While entrepreneurs like Kevin O’Leary are becoming literal Rock Star’s, Ryan Blair is out there redefining the term for entrepreneurs. And if there was anyone capable of redefining the term “Rock Star” Ryan Blair would be that man.

I recently had the pleasure of interviewing him, to learn more about his vision for his upcoming release.

With his new book about to drop on Tuesday, October 4, “Rock Bottom to Rock Star: Lessons From The Business School of Hard Knocks,” Blair wants to convey the idea that modern rock stars should “own their own stage, and live a life of success through hard work.” This is, after all, how he rose the ranks of society and placed himself firmly at the top.

The former gang member, who was handed very few opportunities earlier in life, is now a very respected serial entrepreneur with a 792.4 million dollar acquisition under his belt.

In his latest release, which follows his debut book “Nothing To Lose, Everything To Gain: How I Went from Gang Member to Multimillionaire Entrepreneur,” Blair outlines a series of personal, uncensored stories as he details the difficult journey he faced in his quest for success.

The Key To Success? Find a Mentor

Blair makes no secret of the fact that, as a young man, he was taken under the wing of an entrepreneurial mentor.

Growing up in LA, Blair was susceptible to crime from an early age. He later became involved with a series of gangs.

However, as he became a fully fledged gang member and his future prospects began to slip away, his mother sought sobriety and eventually found Blair some help as well. This help was in the form of a mentor.

Blair was taught how to apply his skills learned through illegal schemes to legal businesses. As time went on, and Blair’s success grew exponentially, he never underestimated the value of a good mentor.

Blair says, “I’ve been blessed to get mentorship from some of the finest business people and leaders on this planet, men like John Wooden, Tony Hsieh, John Maxwell, Dan Gilbert, Bob Goergen—and I am absolutely certain that I would not be where I am today without their advice and wisdom.”

How Blair Learned From Tough Times

Blair’s success today is largely attributed to him learning from the difficult situations he was put in, or in other words, making the best of a series of testing situations. As a gang member, Blair was arrested several times, and in his mid-teens: he faced a serious criminal conviction.

At the time, Blair was beginning to understand that the structure and hierarchy used in organized crime wasn’t too far removed from the models used in corporate businesses. He was also becoming well acquainted with the legal system.

Instead of admitting defeat, Blair learned from the challenging situations he found himself in and put this knowledge to good use. He sobered up and began to navigate the corporate world, with a newfound instinct for survival. Blair says he was always “hyper-competitive,” but the experiences he underwent taught him to “see [himself] as the competition.”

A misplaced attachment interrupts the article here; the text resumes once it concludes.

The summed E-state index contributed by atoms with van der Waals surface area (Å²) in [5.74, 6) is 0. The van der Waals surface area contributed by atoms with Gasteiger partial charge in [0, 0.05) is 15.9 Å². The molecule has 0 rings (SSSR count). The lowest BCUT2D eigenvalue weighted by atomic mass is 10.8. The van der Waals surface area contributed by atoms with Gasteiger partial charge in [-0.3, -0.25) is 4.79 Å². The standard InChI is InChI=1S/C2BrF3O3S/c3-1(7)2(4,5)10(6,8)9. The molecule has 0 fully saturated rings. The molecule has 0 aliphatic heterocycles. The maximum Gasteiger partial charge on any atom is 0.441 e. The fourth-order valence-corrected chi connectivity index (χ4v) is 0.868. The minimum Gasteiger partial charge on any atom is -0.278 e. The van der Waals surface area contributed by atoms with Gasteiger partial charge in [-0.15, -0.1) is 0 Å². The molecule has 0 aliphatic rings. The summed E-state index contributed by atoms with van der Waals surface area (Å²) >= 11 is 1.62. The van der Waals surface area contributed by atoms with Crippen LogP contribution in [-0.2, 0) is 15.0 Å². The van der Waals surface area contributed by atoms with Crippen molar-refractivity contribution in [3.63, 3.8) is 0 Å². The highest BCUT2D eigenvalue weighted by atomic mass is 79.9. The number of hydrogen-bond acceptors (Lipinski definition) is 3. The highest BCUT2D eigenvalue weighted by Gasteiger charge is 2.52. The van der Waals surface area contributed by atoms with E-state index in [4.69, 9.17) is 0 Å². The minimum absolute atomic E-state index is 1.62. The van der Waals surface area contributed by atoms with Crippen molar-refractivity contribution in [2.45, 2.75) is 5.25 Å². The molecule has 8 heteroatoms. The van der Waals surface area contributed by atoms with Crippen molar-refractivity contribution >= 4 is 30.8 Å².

Blair Demonstrates The Value of Trying and Trying Again

After enduring a difficult childhood, and working tirelessly to turn illegal ventures into legal business models, Blair finally found success when he started a company that was later sold for 25 Million dollars only three years later.

However, that initial success was short lived. In 2004, he was forced to declare bankruptcy. He attributes his losses to many causes, but primarily, Blair believes that he was spending more than he earned and that he was living the life of a “rock star” without the means to support it.

When Blair declared bankruptcy, he was also in the midst of a messy divorce, and his outlook on life was dismal (to say the least). This was Blair’s “rock bottom,” and in his book, he gives an honest description of his mindset at the time.

However, what sets Blair apart from other failed businessmen, is that despite hitting “rock bottom” he tried, and then tried again! His efforts paid off in 2005 when he found two business partners to collaborate with to form “ViSalus,” which later sold for 792.4 Million dollars in 2012.

Blair says, “That rock bottom moment—going broke in 2004, the pain I felt, and the resolution I made to myself to never visit that place ever again—propelled me forward so hard that I literally went from nothing to being worth $70 million dollars in seven years. By 2013 I was the fifth highest paid person under forty on Wall Street.”

From Rags To Riches: A True Hollywood Story

Blair has now added New York Times best-selling author as well as film producer to his resume, and for good reason. His personal story of overcoming gang affiliation and other challenges is incredible, and his tale of turning his hardships into a multi-million dollar empire is truly inspiring.

Blair is an extremely talented and successful serial entrepreneur, and his venture fund HashTagOne is a major investor for many promising startups. He was named Ernst & Young’s entrepreneur of the year in 2012 and is regularly quoted by major news outlets, as the industry increasingly views him as one of the world’s top business experts.

He is aware of how unbelievable his success is, and says, “Anyone can do this. I’ve personally met ‘rock star’ entrepreneurs, activists, artists, parents, and executives that have overcome rock bottom moments that I can’t even fathom facing, let alone rebounding from. It almost sounds too good to be true, but it’s not.”

Blair is the ultimate story of success, and you can read more about it in detail in his book “Rock Bottom to Rock Star: Lessons From The Business School of Hard Knocks.

Chris Reichert
Chris Reichert is a Serial Entrepreneur, Startup founder, Author, Spoken Word & Martial Artist. Chris is a Columnist at Influencive.